Last Updated: March 22, 2023 by Flora Gibbins
Guppies are nonviolent fish species, but some may portray aggression. Like any other species, a few aggressive outliers can tarnish the overall reputation. You can usually spot only one or two core aggressors in a tank full of guppies.
Does the buck stop at “are guppies aggressive fish?”
Not at all! It boils down to identifying aggression, forms of aggression, and how to fix the unfortunate situation. Let’s get right into it.
- Aggression Patterns between Male and Female Guppies
- Signs of Aggression in Guppies
- Who Are Guppies’ Aggressive Behavior Towards?
- How to Combat Guppy Aggression
- Watch This!
- Frequently Asked Questions
Aggression Patterns between Male and Female Guppies
Typically, male guppies are usually the chief antagonists in these aquatic wars. If you spot a more colorful, smaller fish with lean and longer fins smack in the middle of a confrontation, that’s your culprit right there. He most likely started the fight because they tend to be very domineering.
Meanwhile, the female guppies are the more prominent, drab-colored, and triangular-finned counterparts. They seldom project aggression and usually extend grace to fellow aquarium members.
Telling your fish apart is paramount when identifying the participants and cause of the aggression. How else will you recognize and protect the bullied guppies?
Male guppies are primarily driven into aggressive behaviors by their extreme mating tendencies, especially when there are too many males or only males in the fish tank. Overcrowding guppies in one will definitely brew hostility.
Also, keeping larger fish with smaller ones in one tank motivates the aggressor to dominate over the smaller and weaker party. The remedy here is to place only larger fish in one tank.
Signs of Aggression in Guppies
Constant Guppies Chasing
Guppies will sometimes follow other guppies around the aquarium in a non-threatening way and may even give the other fish a nudge or two.
As a sign of hostility, the aggressive guppies’ chase is usually constant with several violent contacts.
Frayed fins are a more apparent indicator of violent abuse. However, frayed fins can also be a matter of sharp aquarium decor. To protect your fish, remove all sharp objects from the tank, and replace them with smooth-edged ones.
Damaged fins and other bodily injuries may indicate an infection or disease.
Guppies swim constantly, and when they are fixed to a spot, hidden away from other guppies, something isn’t right. They also may be hiding from bright light or other fish.
You may also notice your fish never come within a couple of inches of the hostile guppy fish.
Dead Fish in the Tank
If guppies die of adverse bullying, their fins will be damaged and may have body harm. If not mitigated in time, the fish succumbs to the injuries. Damaged fish always escalate to infections and have no happy endings.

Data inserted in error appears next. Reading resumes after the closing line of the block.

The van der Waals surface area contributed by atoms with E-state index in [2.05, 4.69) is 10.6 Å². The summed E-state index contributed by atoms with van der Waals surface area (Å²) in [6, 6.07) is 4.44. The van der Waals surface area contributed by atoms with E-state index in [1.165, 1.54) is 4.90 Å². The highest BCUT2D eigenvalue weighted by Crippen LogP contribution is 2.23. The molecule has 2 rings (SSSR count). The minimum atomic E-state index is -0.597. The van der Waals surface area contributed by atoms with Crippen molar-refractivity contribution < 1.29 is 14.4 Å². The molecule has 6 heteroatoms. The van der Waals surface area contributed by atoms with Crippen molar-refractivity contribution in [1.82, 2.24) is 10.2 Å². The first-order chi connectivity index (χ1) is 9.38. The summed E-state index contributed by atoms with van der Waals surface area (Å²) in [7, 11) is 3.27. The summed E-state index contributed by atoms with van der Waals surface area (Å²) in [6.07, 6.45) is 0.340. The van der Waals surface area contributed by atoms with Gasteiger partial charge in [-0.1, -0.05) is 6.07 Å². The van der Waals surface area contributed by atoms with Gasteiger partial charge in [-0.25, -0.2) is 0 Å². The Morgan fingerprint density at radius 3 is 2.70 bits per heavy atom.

If you’re keen enough, as you should, you’ll always notice when something is off in the tank. It would be best to address the bullying before it gets to casualties.
Who Are Guppies’ Aggressive Behavior Towards?
Though generally peaceful fish, guppies’ aggression takes shape in different forms, stems from different causes, and has unique solutions.
Let’s scrutinize these aggressions and nip them in the bud.
As I had pointed out, male guppies’ aggressive behavior is the most common. It looks like their sympathetic nervous system chooses to fight whenever they feel threatened instead of flight.
Male guppies fighting each other could stem from issues like food scarcity in the tank, mating partners, or asserting dominance when they perceive territory encroachment.
Always keep more females, at least three female guppies for every male guppy in a mixed tank. Keep six or more in a male-only tank, but use a spacious aquarium, so they don’t feel threatened. When the males are multiple, the aggression is spread out and randomized.
Attacks targeting a guppy are usually devastating because the aftermath can never be positive.
Male-on-female aggression occurs mainly during their almost monthly mating season. Females are only drawn to the fairer fancy guppies with shiny coats for high-quality offspring.
Usually, dull-colored male guppies who fail to fit the bill use aggression in the form of fin nipping and chasing to intimidate the often younger females into mating with them. Male-on-female aggression can be to assert dominance.
Did you know that guppy fish have a social hierarchy? Their hierarchy is purely based on physical finesse. A dominant female guppy can be aggressive to other female guppy fish to show them who’s boss.
Usually, pregnant female guppies nip other guppies as they compete for more food, but this can be solved by installing a separate guppy breeding tank. When they experience food scarcity, especially during pregnancy, they become aggressive for sustenance.
Aggression towards their young ones is somewhat unexpected for such a friendly species. Sadly, female guppies do kill and feed on newborn guppy fry. This is why you’ll need a breeding tank.